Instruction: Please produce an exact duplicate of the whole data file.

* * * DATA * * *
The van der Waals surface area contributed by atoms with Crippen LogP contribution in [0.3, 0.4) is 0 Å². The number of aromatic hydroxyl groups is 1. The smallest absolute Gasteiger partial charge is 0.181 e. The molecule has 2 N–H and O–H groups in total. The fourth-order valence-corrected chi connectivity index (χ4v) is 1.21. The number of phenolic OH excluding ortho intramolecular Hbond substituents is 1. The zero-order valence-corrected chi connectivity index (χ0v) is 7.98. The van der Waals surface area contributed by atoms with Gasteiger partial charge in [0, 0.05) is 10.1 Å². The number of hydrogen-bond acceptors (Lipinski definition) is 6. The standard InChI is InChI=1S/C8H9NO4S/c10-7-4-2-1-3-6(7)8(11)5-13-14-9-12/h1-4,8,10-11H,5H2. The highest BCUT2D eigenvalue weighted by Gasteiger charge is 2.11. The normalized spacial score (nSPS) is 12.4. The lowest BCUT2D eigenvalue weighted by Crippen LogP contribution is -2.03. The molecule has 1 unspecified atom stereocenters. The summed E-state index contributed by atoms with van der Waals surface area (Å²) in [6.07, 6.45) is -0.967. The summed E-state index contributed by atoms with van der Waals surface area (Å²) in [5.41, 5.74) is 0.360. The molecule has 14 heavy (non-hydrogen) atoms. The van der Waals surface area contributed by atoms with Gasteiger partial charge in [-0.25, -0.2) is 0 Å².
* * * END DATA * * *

The van der Waals surface area contributed by atoms with Crippen LogP contribution in [0.3, 0.4) is 0 Å². The number of aromatic hydroxyl groups is 1. The smallest absolute Gasteiger partial charge is 0.181 e. The molecule has 2 N–H and O–H groups in total. The fourth-order valence-corrected chi connectivity index (χ4v) is 1.21. The number of phenolic OH excluding ortho intramolecular Hbond substituents is 1. The zero-order valence-corrected chi connectivity index (χ0v) is 7.98. The van der Waals surface area contributed by atoms with Gasteiger partial charge in [0, 0.05) is 10.1 Å². The number of hydrogen-bond acceptors (Lipinski definition) is 6. The standard InChI is InChI=1S/C8H9NO4S/c10-7-4-2-1-3-6(7)8(11)5-13-14-9-12/h1-4,8,10-11H,5H2. The highest BCUT2D eigenvalue weighted by Gasteiger charge is 2.11. The normalized spacial score (nSPS) is 12.4. The lowest BCUT2D eigenvalue weighted by Crippen LogP contribution is -2.03. The molecule has 1 unspecified atom stereocenters. The summed E-state index contributed by atoms with van der Waals surface area (Å²) in [6.07, 6.45) is -0.967. The summed E-state index contributed by atoms with van der Waals surface area (Å²) in [5.41, 5.74) is 0.360. The molecule has 14 heavy (non-hydrogen) atoms. The van der Waals surface area contributed by atoms with Gasteiger partial charge in [-0.25, -0.2) is 0 Å².